Strengthening of the innate immunity

The immunity of humans has evolved in close contact with microbes in traditional natural environments, abundant with hostile microorganisms. As a result, the immune system has probably become dependent on continuous challenge. In today’s sterile environments these challenges are gone. A weakened innate immune system makes people more vulnerable to disease.

A logical countermeasure would be to strengthen the innate immune system. Understanding its response to the microbial world is a key to strengthening it.

Contrary to what is often claimed, it is now a documented fact that there are indeed substances in food and supplements which mobilize this first line of defence.

Betaglucans from baker’s yeast

Very efficient preparations for strengthening the innate immune system are beta-1,3/1,6-glucans. These are structural elements in the cell wall of baker’s yeast (Saccharomyces cerevisiae), and must be extracted from there in order to be active. They are polysaccharides with a very complex chemistry which have been characterized in detail when it comes to chemical structure and mode of action. Forty years of scientific studies published in hundreds of refereed scientific papers as well as experience from practical use have documented numerous effects and the mode of action. Other glucans from different sources (there are many) have only weak immunological effect, or usually no effect at all. Some glucans are even toxic. Choosing the right one is crucial.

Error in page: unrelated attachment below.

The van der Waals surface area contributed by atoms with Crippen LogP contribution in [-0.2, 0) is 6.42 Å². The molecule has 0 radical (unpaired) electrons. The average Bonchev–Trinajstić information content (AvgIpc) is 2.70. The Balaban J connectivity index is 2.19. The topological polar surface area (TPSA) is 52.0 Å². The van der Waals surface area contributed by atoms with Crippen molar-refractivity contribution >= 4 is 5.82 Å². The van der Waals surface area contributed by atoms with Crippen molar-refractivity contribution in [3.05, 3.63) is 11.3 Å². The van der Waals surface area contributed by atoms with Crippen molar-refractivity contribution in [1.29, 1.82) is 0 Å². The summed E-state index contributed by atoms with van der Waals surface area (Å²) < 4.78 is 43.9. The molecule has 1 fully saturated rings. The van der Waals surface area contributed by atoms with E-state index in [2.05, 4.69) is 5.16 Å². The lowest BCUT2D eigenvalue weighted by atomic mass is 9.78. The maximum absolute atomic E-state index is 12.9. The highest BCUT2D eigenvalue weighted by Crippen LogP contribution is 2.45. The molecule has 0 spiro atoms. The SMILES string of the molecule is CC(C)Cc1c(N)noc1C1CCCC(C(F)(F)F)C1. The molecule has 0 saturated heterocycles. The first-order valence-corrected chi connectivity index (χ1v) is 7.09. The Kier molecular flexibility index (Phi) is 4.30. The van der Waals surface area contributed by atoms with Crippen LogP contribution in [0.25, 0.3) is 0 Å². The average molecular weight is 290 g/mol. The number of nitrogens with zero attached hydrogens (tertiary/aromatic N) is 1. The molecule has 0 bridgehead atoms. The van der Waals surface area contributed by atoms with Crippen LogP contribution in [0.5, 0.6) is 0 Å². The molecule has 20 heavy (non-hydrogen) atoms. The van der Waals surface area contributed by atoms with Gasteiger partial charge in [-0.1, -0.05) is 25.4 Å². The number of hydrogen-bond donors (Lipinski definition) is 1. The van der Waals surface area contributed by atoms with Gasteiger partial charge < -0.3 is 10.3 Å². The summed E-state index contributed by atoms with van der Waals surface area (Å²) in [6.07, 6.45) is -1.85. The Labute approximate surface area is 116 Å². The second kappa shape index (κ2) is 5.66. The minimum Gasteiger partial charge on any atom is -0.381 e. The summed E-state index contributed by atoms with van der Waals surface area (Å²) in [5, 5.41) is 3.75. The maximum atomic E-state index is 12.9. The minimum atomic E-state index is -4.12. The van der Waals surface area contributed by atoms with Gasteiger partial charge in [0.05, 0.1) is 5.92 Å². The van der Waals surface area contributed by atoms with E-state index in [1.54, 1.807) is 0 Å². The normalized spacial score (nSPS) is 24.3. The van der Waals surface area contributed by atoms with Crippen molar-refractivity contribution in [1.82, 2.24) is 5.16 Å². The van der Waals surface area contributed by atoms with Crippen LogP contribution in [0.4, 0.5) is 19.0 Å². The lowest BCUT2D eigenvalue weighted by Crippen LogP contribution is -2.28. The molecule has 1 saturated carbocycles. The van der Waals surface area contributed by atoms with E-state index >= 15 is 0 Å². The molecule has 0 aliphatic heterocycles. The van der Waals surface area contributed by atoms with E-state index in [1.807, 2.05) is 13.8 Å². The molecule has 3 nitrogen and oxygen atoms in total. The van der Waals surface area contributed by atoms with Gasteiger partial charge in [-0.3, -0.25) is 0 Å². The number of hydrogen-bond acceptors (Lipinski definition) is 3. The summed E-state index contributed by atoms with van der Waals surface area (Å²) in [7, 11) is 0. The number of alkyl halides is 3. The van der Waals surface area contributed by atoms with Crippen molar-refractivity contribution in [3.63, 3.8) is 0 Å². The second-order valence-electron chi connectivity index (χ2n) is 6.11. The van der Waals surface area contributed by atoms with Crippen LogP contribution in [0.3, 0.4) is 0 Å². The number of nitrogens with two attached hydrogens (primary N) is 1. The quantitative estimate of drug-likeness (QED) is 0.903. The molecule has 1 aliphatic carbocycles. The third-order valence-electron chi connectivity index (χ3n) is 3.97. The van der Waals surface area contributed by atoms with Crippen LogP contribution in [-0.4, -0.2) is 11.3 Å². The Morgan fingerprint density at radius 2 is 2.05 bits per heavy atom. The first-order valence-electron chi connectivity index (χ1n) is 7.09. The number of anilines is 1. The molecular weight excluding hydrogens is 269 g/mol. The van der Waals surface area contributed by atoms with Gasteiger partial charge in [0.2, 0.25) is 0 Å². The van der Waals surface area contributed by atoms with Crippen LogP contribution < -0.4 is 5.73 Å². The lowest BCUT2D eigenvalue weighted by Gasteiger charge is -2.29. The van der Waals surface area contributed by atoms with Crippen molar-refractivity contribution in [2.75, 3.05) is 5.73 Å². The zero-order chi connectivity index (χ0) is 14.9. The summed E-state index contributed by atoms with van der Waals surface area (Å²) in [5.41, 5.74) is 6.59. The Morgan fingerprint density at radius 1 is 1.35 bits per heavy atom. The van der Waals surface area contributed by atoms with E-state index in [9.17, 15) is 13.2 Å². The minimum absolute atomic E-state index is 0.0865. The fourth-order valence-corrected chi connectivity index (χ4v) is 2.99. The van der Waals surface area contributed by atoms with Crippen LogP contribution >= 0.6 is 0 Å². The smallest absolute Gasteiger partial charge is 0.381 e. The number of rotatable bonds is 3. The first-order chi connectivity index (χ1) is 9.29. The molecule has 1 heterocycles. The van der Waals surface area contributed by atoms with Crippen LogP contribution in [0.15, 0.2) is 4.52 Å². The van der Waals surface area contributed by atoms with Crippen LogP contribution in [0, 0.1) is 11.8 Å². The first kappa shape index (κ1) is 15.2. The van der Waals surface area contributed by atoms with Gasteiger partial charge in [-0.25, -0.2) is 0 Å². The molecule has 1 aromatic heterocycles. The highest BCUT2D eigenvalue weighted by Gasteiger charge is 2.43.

An ecological collapse of our gut microbiota means that it lacks the diversity needed to interact with our body, especially with our immune system. The body relies completely on the innate immune system. But since our innate immune system is heavily influenced by our gut microbiota, a healthy gut microbiota is crucially important for our initial ability to fight infection. It has to a large extent been taken for granted that the effect of activated innate immunity is short-term, contrary to immunological memory which characterizes the adaptive immune system. But it is now recognized that activating the innate immune system actually gives rise to trained immunity, a form of long-lasting and broad-spectrum preparedness against infection. This is immensely important to combat against new and unknown microbes where vaccines have not been developed, such as newly arising epidemics and pandemics.